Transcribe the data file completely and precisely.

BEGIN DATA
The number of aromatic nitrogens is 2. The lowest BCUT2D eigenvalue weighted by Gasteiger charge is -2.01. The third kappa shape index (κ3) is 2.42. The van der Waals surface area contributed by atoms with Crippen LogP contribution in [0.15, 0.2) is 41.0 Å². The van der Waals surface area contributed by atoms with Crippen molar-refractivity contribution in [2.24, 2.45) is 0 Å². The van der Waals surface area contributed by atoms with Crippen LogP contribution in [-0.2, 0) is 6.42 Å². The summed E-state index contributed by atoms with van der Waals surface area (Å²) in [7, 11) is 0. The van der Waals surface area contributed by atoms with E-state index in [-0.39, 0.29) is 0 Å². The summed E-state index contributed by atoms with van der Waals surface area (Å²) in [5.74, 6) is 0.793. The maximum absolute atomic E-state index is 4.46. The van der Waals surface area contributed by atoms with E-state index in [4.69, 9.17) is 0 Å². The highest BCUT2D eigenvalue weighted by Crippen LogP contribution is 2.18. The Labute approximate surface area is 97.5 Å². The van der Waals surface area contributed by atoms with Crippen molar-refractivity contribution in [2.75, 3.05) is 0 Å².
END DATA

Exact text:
The number of aromatic nitrogens is 2. The lowest BCUT2D eigenvalue weighted by Gasteiger charge is -2.01. The third kappa shape index (κ3) is 2.42. The van der Waals surface area contributed by atoms with Crippen LogP contribution in [0.15, 0.2) is 41.0 Å². The van der Waals surface area contributed by atoms with Crippen molar-refractivity contribution in [2.24, 2.45) is 0 Å². The van der Waals surface area contributed by atoms with Crippen LogP contribution in [-0.2, 0) is 6.42 Å². The summed E-state index contributed by atoms with van der Waals surface area (Å²) in [7, 11) is 0. The van der Waals surface area contributed by atoms with E-state index in [-0.39, 0.29) is 0 Å². The summed E-state index contributed by atoms with van der Waals surface area (Å²) in [5.74, 6) is 0.793. The maximum absolute atomic E-state index is 4.46. The van der Waals surface area contributed by atoms with E-state index in [4.69, 9.17) is 0 Å². The highest BCUT2D eigenvalue weighted by Crippen LogP contribution is 2.18. The Labute approximate surface area is 97.5 Å². The van der Waals surface area contributed by atoms with Crippen molar-refractivity contribution in [2.75, 3.05) is 0 Å².